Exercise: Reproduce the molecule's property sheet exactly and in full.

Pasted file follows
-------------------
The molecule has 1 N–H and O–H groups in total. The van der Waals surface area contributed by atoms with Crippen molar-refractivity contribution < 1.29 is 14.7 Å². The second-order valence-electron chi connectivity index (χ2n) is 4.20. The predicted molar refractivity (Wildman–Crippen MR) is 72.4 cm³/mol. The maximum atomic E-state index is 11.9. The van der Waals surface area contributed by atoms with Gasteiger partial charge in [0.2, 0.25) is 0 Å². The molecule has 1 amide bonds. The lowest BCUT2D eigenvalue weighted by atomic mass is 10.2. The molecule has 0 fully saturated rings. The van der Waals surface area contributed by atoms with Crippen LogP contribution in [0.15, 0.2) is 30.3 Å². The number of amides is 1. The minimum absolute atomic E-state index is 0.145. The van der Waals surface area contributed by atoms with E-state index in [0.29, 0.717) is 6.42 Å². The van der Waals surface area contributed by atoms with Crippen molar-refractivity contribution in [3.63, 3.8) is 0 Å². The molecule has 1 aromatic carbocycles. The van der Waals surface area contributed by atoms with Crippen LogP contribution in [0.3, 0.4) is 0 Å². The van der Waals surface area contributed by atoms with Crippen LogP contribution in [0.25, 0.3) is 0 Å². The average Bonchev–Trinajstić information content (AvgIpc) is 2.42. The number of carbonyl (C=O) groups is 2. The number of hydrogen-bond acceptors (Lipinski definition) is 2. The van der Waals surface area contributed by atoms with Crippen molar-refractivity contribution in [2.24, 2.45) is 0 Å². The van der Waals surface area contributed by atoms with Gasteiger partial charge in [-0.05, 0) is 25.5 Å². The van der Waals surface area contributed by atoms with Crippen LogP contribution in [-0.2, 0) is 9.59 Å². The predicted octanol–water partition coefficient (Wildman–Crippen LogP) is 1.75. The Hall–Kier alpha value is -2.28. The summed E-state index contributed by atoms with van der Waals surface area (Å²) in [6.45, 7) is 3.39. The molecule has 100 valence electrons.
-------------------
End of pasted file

The molecule has 1 N–H and O–H groups in total. The van der Waals surface area contributed by atoms with Crippen molar-refractivity contribution < 1.29 is 14.7 Å². The second-order valence-electron chi connectivity index (χ2n) is 4.20. The predicted molar refractivity (Wildman–Crippen MR) is 72.4 cm³/mol. The maximum atomic E-state index is 11.9. The van der Waals surface area contributed by atoms with Gasteiger partial charge in [0.2, 0.25) is 0 Å². The molecule has 1 amide bonds. The lowest BCUT2D eigenvalue weighted by atomic mass is 10.2. The molecule has 0 fully saturated rings. The van der Waals surface area contributed by atoms with Crippen LogP contribution in [0.15, 0.2) is 30.3 Å². The number of amides is 1. The minimum absolute atomic E-state index is 0.145. The van der Waals surface area contributed by atoms with E-state index in [0.29, 0.717) is 6.42 Å². The van der Waals surface area contributed by atoms with Crippen molar-refractivity contribution in [3.63, 3.8) is 0 Å². The molecule has 1 aromatic carbocycles. The van der Waals surface area contributed by atoms with Crippen LogP contribution in [0.3, 0.4) is 0 Å². The van der Waals surface area contributed by atoms with Crippen LogP contribution in [0.25, 0.3) is 0 Å². The average Bonchev–Trinajstić information content (AvgIpc) is 2.42. The number of carbonyl (C=O) groups is 2. The number of hydrogen-bond acceptors (Lipinski definition) is 2. The van der Waals surface area contributed by atoms with Crippen molar-refractivity contribution in [2.24, 2.45) is 0 Å². The van der Waals surface area contributed by atoms with Gasteiger partial charge in [-0.05, 0) is 25.5 Å². The van der Waals surface area contributed by atoms with Crippen LogP contribution in [-0.2, 0) is 9.59 Å². The predicted octanol–water partition coefficient (Wildman–Crippen LogP) is 1.75. The Hall–Kier alpha value is -2.28. The summed E-state index contributed by atoms with van der Waals surface area (Å²) in [6.45, 7) is 3.39. The molecule has 100 valence electrons.